In addition to your managers, it’s also important to reach out to your other customer-facing staff. These are your retail workers, customer service agents, technicians, or other employees who deal directly with your customers.
They have a unique perspective in that they have their fingers on the pulse of customer sentiment. Chances are they know quite a bit about how your salespeople are interacting with clients and whether there are points of friction that you need to deal with through training.
Once you have these insights, you can create a list of sales training objectives to help team members develop essential skills and close any learning gaps.
Yours may differ, but these are some of the more common areas of focus for sales training objectives:
- Product knowledge
- Sales strategy development
- Administrative skills development
- Sales automation and technology
- Overcoming objections
- Win-loss analysis
- Peer-to-peer training and mentoring
As long as you have done your research and have a clear understanding of the needs of each sales team member, you should be able to create your list of objectives. Then, you can drill down into each to best determine the type and format of training required.
Step #2: Create learning objectives
To create learning objectives, you need to identify the skills that your team members need to acquire to overcome sales objections.
Learning objectives will help you better communicate your expectations to participants, assess their mastery after training, and ensure that they can apply what they have learned.
Here are some learning objectives you might create for your sales objection training. Trainees will be able to:
- Ask appropriate questions and better understand customer objections
- Identify when an objection is due to a lack of information
- Reframe objections as needs, then communicate how they will be addressed
- Create genuine rapport with customers
- Differentiate between genuine complaints and excuses
- Master techniques to predict and address objections proactively
- The segue from customer objections to product benefits
- Increase the rate at which objections are overcome and lead to approvals
The learning objectives you create will help you identify how to approach the training process.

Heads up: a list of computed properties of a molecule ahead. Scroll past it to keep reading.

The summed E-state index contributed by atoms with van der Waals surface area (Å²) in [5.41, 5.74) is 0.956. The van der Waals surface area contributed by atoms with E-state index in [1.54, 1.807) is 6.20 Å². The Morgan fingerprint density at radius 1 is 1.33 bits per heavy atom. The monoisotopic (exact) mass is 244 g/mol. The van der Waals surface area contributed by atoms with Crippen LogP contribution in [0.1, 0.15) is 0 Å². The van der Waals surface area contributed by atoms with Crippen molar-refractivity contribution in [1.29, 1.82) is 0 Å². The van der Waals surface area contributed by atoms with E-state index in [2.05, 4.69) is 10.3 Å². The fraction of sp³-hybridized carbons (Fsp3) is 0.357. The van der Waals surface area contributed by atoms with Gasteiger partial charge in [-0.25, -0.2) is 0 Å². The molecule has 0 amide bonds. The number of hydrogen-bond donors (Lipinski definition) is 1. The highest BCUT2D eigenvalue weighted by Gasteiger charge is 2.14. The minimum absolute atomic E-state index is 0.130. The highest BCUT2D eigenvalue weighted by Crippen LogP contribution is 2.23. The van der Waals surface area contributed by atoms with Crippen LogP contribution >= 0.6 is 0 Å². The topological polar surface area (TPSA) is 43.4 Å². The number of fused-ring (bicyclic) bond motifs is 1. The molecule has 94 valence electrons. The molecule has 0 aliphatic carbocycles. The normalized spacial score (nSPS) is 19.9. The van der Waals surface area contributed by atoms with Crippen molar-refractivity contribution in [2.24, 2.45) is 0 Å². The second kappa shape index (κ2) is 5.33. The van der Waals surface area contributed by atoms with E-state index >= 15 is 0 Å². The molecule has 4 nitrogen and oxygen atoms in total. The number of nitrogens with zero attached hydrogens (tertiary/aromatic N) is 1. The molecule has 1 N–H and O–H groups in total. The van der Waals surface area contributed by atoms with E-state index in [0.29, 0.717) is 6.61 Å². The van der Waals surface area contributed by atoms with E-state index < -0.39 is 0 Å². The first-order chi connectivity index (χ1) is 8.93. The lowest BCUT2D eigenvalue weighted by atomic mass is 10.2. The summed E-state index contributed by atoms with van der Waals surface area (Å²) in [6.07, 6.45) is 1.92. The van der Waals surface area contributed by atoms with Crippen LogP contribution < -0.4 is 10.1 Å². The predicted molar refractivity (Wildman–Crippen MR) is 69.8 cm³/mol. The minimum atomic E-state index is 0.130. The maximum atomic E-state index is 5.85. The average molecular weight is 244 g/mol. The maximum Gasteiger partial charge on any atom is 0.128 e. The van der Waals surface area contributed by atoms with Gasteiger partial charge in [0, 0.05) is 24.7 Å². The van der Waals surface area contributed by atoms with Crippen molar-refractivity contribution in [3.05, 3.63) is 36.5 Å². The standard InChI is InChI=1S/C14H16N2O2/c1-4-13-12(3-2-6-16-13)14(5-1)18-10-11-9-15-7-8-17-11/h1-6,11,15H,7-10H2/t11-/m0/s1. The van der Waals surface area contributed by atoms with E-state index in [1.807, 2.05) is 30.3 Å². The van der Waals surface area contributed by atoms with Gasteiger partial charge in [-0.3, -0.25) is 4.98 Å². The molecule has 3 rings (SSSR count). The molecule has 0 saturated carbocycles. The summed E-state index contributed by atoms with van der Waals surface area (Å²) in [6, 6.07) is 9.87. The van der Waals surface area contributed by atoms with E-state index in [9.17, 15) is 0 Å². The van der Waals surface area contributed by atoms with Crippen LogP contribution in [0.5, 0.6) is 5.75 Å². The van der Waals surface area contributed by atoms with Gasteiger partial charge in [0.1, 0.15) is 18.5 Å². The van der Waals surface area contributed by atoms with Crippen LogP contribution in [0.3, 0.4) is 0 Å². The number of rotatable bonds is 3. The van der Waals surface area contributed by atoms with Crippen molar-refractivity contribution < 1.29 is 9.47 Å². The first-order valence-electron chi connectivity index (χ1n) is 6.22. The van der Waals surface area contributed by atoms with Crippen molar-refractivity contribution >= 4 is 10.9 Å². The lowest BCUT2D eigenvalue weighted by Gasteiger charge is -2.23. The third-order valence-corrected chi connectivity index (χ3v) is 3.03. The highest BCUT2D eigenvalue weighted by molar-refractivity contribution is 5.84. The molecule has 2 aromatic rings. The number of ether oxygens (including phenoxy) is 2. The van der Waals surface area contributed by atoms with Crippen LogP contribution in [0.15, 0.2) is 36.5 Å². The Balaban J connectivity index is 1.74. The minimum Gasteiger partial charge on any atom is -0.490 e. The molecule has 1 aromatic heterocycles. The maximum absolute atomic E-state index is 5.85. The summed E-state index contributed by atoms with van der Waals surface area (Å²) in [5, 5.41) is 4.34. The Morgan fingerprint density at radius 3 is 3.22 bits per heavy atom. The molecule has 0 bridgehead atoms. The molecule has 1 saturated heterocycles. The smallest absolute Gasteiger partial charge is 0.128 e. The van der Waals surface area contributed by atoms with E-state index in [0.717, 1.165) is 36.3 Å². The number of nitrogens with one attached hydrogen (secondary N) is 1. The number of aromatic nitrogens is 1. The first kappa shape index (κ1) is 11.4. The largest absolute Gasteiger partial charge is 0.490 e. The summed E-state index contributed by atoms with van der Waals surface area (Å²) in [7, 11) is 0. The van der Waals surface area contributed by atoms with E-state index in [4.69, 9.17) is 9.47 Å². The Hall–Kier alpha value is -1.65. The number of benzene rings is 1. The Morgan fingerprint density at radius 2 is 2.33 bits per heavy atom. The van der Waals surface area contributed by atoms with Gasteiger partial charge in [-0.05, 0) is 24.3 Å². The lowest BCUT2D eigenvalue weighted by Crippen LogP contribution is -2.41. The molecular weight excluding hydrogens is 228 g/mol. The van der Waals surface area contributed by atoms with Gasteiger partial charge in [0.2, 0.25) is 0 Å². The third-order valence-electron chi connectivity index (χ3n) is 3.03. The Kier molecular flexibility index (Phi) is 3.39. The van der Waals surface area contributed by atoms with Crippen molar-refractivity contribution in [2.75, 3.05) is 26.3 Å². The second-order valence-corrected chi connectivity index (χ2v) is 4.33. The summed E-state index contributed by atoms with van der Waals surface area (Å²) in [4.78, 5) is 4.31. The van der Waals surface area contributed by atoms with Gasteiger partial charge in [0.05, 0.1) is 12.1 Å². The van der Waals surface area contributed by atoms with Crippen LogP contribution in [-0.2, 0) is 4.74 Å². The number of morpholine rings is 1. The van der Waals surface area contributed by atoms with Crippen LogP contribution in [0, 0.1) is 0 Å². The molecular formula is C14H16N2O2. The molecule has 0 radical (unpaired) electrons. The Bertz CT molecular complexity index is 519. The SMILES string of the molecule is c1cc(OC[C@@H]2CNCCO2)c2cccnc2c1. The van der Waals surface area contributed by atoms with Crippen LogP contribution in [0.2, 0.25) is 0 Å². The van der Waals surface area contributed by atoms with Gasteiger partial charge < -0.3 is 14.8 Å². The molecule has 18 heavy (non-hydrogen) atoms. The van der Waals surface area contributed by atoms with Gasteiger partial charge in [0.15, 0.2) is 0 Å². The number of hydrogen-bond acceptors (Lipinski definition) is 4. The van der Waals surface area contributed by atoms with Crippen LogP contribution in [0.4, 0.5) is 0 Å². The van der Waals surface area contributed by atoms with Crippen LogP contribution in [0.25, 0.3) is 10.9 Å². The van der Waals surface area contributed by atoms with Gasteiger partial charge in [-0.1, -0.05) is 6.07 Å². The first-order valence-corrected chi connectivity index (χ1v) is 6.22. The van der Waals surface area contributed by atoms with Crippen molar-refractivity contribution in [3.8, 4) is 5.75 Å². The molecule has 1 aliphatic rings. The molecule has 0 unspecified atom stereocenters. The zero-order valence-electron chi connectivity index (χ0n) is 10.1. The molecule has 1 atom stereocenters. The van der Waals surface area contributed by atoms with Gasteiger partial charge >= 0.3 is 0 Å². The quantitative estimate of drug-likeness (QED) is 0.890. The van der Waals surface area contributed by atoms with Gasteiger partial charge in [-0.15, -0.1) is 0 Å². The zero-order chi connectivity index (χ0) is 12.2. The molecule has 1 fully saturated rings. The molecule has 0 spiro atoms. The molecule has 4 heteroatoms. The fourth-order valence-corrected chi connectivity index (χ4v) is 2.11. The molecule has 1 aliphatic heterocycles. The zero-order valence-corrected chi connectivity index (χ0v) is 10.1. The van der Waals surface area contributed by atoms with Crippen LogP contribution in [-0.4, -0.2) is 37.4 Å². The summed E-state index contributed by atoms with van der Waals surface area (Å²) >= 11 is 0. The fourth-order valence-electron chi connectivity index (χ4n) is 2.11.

Step #3: Determine sales training challenges
What are the major challenges to your sales training program? If you can articulate these clearly, you may take some steps to mitigate them.
For example, trainers frequently encounter struggles with scheduling and logistics. They may be trying to deliver training to remote sales teams, working with sales professionals who travel, or live and work in various time zones. By identifying this potential roadblock, they can design the training to work around it.
Step #4: Identify the most effective sales training method
Which sales training methodologies are most appropriate, will help trainers be as effective as possible, and ensure that trainees achieve their learning objectives? Ideally, you will choose the best methodology for the subject matter, the needs of the trainees, and available resources.
Some of the most common training methodologies include:
- Self-directed learning
- Instructor-led training
- On-the-job training
- Group discussion
- Case studies
You may find that it helps to combine a few different methodologies to deliver sales training. This will allow you to better accommodate differences in learning styles and support employees who may not access training that you provide using one methodology.
Step #5: Use modern sales training technology
How will you use technology to implement the training methodologies you select? For example, it may not be possible to deliver instructor-led training in person. You may need to incorporate a sales training tool so that workers may be able to participate via Zoom or other communication software.
You may also need to select and implement a learning management system that helps training participants access training as well as track their progress.